Of course, this is just a long-winded way of noting that hit rates and false alarm rates aren't terribly useful without taking the base rate into account.

Comment Re:Well #@%$ me. (Score 1) 230

You're the perfect person to ask then: a french teacher once told me that bilingual people develop memory problems in old age sooner than others. I'm not sure if he specifically mentioned Alzheimer's or not. Have you heard of this, and do you know of anything to back it up or refute it?

I have good news and bad news for you.

The good news is that, when it comes to Alzheimer's, being bilingual appears to be beneficial. A researcher by the name of Ellen Bialystok has looked into this question; in a recently published paper, she and her coauthors concluded that among people who have regularly used two languages for most of their lives, the onset of dementia is delayed by an average of four years. (By "dementia", I'm referring to severe age-related declines in mental functions, of which Alzheimer's Disease is the most common form. The Bialystok et al. paper specifically states that their conclusions hold true for Alzheimer's as well.) Note that they don't make any claims about whether this conclusion applies to people who learned to speak multiple languages as children but only use one in later life, or people who learned a second language as an adult and use multiple languages daily: those populations might benefit from a similar delay, but they weren't tested for this paper.

On the memory front, I don't know about age of onset, but bilinguals behave differently than monolinguals on memory tasks throughout their lives. Here, there's both (more) good news and bad news. (I'm going to be cribbing some of this from another one of Bialystok's papers, which, as with the paper referenced below, you'll probably need to access at a university to read more than the summary.) Someone who grows up multilingual, while having the obvious advantage of being able to speak multiple languages, tends to be less proficient in each of those languages than monolinguals - that's one of the consequences of splitting your speaking and listening time between several languages. As a result, bilinguals tend to have smaller vocabularies (within each language) and perform worse on word retrieval tasks than monolinguals throughout their lives. So, bilinguals are worse than monolinguals at memory tasks that rely on verbal recall (e.g., "Memorize this list of words and then, in a little while, I'll ask you to tell me what they were.")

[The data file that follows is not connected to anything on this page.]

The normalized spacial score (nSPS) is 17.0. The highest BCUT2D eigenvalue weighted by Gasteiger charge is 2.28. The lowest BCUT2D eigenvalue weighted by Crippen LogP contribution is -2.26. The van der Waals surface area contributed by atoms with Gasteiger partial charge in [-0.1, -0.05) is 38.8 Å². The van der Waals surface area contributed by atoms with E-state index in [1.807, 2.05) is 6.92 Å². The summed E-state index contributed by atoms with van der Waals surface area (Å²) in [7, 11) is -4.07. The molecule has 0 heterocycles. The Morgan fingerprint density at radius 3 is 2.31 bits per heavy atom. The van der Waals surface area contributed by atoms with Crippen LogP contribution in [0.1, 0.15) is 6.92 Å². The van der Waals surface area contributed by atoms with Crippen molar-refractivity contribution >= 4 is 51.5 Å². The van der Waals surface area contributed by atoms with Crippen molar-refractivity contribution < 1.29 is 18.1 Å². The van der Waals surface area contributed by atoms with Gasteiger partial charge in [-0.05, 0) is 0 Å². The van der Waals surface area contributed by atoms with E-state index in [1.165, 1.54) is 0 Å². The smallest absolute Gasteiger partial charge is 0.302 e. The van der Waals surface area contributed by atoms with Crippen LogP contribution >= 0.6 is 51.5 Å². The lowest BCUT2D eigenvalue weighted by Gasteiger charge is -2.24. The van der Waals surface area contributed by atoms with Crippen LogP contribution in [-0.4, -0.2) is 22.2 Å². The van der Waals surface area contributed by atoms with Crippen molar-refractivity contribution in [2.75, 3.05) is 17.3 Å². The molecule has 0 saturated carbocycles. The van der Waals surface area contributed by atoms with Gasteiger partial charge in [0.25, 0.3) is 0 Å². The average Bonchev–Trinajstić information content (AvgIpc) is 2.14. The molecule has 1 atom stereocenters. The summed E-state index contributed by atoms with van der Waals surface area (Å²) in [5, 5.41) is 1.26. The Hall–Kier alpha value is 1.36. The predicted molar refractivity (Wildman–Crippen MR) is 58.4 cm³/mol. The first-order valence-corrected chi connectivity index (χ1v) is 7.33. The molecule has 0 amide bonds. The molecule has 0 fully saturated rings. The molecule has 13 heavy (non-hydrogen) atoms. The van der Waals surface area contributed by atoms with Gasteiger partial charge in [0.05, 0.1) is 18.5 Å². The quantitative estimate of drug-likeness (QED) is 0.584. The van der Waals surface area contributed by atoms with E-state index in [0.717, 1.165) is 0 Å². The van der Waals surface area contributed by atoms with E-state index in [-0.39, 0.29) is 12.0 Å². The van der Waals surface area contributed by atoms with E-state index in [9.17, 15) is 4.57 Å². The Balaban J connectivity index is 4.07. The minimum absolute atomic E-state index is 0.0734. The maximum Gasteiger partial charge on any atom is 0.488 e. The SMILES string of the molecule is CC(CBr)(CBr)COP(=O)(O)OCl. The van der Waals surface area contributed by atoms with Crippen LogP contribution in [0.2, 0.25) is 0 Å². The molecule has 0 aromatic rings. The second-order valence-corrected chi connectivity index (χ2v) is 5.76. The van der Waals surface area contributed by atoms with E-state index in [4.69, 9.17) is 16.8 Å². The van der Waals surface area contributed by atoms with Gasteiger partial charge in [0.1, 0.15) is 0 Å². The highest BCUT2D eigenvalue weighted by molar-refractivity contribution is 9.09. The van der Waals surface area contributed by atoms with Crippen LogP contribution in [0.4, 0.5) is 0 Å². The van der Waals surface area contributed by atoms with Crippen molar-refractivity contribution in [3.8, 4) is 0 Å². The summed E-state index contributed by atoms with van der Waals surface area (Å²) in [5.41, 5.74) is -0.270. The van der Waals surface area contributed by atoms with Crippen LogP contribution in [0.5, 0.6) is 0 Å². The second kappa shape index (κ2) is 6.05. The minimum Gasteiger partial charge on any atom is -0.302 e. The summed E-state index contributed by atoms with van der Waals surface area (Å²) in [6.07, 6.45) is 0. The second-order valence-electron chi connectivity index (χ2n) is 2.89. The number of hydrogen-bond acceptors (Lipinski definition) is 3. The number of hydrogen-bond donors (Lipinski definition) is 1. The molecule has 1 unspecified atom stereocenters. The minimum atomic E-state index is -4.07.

At the same time, there's some evidence that being bilingual actually helps you on other kinds of cognitive tasks. Bilinguals perform better at some tasks that place big demands on short-term memory, and, more controversially, on some tasks that require what we call "conflict resolution", situations where you have to choose between two or more possible responses (the Stroop effect is the most famous example). They're better at conflict resolution tasks, so the theory goes, because they've spent their whole lives choosing between multiple competing representations (one per language) for each word. The result of these advantages is that bilinguals tend to be better than monolinguals at nonverbal memory tasks (for instance, recalling an ordered sequence of blocks).

As for how these findings are affected by aging, I think that the relative deficits and advantages present in young adults should carry over into later life. For example, another researcher, Tamar Gollan, showed that bilinguals' naming deficits persist with age. If that's true, then while I don't know about age of onset, I would expect older bilinguals to have worse verbal memory, and better non-verbal memory, than their monolingual counterparts.

Comment Re:Well #@%$ me. (Score 5, Informative) 230

I work in a psycholinguistics lab that studies, among other things, the effects of being bilingual on cognitive functions, both linguistic and non-linguistic. While we haven't ourselves studied this question, I expect that cursing in a nondominant language would be less effective at prolonging the amount of time someone was willing to hold their hand in cold water, based on research that shows that words in one's nondominant language evoke less of an emotional response than words in one's dominant language.

I can't remember which papers support that statement, but a Google search reveals (at least) one paper claiming that bilinguals curse more often in their dominant languages (and while I haven't read it, I expect they controlled for frequency of use). If one of the purposes of swearing is to relieve emotional tension, that conclusion would make the most sense if swearing in your dominant language provided a greater emotional release. It wouldn't surprise me too much if the same thing was true for pain.